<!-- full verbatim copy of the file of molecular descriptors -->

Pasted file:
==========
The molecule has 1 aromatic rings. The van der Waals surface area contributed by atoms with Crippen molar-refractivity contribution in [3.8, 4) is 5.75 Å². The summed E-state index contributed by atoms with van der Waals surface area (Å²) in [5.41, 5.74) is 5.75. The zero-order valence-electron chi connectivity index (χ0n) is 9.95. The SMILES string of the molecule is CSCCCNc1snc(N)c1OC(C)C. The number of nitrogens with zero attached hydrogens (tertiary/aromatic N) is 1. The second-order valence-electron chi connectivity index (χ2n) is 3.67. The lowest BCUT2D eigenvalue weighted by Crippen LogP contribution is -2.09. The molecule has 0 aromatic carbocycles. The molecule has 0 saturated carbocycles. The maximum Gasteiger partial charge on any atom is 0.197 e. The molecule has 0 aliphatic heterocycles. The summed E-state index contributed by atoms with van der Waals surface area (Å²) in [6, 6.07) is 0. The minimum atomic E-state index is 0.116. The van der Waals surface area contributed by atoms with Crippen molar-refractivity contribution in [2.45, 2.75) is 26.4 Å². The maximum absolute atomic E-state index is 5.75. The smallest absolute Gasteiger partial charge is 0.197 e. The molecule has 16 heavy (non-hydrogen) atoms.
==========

The molecule has 1 aromatic rings. The van der Waals surface area contributed by atoms with Crippen molar-refractivity contribution in [3.8, 4) is 5.75 Å². The summed E-state index contributed by atoms with van der Waals surface area (Å²) in [5.41, 5.74) is 5.75. The zero-order valence-electron chi connectivity index (χ0n) is 9.95. The SMILES string of the molecule is CSCCCNc1snc(N)c1OC(C)C. The number of nitrogens with zero attached hydrogens (tertiary/aromatic N) is 1. The second-order valence-electron chi connectivity index (χ2n) is 3.67. The lowest BCUT2D eigenvalue weighted by Crippen LogP contribution is -2.09. The molecule has 0 aromatic carbocycles. The molecule has 0 saturated carbocycles. The maximum Gasteiger partial charge on any atom is 0.197 e. The molecule has 0 aliphatic heterocycles. The summed E-state index contributed by atoms with van der Waals surface area (Å²) in [6, 6.07) is 0. The minimum atomic E-state index is 0.116. The van der Waals surface area contributed by atoms with Crippen molar-refractivity contribution in [2.45, 2.75) is 26.4 Å². The maximum absolute atomic E-state index is 5.75. The smallest absolute Gasteiger partial charge is 0.197 e. The molecule has 16 heavy (non-hydrogen) atoms.